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Befides all this, an author has the choice of his own thoughts and words, which a tranflator has not; he is confined by the fenfe of the inventor to those expreflions which are the nearest to it: fo that Virgil ftudying brevity, and having the command of his own language, could bring those words into a narrow compafs, which a tranflator cannot render without circumlocutions. In fhort, they who have called him the torture of grammarians, might alfo have called him the plague of tranflators; for he feems to have ftudied not to be tranflated. I own that, endeavouring to turn his Nifus and Euryalus as clofe as I was able, I have performed that Episode too literally; that, giving more fcope to Mezentius and Laufus, that verfion, which has more of the majefty of Virgil, has lefs of his concifenefs; and all that I can promife for myself, is only, that I have done both better than Ogilby, and perhaps as well as Caro. By confidering him fo carefully as I did before my attempt, I have made fome faint refemblance of him; and, had I taken more time, might poffibly have fucceeded better; but never fo well as to have fatisfied myself.
He who excels all other Poets in his own language, were it poffible to do him right, muft appear above them in our tongue, which, as my Lord Rofcommon jully obferves, approaches nearest to the Roman in its majefty neareft indeed, but with a vaft interval betwixt them. There is an inimitable grace in Virgil's words, and in them principally confifts that beauty, which gives fo inexpreffible a pleasure to him who beft understands their force. This diction of his (I must once again fay) is never to be copied; and, fince it cannot, he will appear but lame in the beft tranflation. The turns of his verfe, his breakings, his propriety, his numbers,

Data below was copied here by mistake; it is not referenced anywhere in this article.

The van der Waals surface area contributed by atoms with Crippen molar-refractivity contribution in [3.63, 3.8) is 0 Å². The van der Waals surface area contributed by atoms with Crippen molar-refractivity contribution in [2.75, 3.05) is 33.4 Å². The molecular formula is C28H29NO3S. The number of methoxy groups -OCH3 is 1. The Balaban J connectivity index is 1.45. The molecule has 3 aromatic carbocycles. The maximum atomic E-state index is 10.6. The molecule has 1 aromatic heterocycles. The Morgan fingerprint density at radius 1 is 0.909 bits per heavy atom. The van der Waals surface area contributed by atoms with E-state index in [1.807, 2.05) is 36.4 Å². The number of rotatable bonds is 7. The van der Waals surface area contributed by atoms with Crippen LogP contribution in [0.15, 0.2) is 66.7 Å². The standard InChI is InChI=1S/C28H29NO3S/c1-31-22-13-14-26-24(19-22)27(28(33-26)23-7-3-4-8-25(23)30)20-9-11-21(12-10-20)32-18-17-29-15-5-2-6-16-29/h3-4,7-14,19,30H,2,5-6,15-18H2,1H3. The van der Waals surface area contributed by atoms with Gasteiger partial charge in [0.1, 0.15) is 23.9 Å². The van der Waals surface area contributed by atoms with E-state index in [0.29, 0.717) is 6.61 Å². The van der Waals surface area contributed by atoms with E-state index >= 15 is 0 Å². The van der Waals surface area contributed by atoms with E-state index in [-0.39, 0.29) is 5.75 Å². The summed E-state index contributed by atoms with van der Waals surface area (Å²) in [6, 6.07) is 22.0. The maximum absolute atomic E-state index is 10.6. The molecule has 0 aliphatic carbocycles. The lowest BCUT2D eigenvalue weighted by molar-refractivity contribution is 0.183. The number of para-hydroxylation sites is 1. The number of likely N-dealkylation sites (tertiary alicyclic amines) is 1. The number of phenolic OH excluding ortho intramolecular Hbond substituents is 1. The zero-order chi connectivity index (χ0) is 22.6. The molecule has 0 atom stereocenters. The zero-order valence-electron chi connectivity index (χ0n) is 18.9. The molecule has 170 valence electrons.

and his gravity, I have as far imitated, as the poverty of our language, and the haftiness of my performance, would allow. I may feem fometimes to have varied from his fenfe; but I think the greatest variations may be fairly deduced from him; and where I leave his commentators, it may be I underftand him better: at least I writ without confulting them in many places. But two particular lines in Mezentius and Laufus I cannot so easily excufe: they are indeed remotely allied to Virgil's fenfe; but they are too like the tenderness of Ovid, and were printed before I had confidered them enough to alter them. The first of them I have forgotten, and cannot eafily retrieve, because the copy is at the prefs; the fecond is this;
When Laufus died, I was already flain.
This appears pretty enough at firft fight; but I am convinced for many reasons, that the expreffion is too bold; that Virgil would not have faid it, though Ovid would. The reader may pardon it, if he pleafe, for the freeness of the confeffion; and inftead of that, and the former, admit these two lines, which are more according to the author:
Nor afk I life, nor fought with that defign;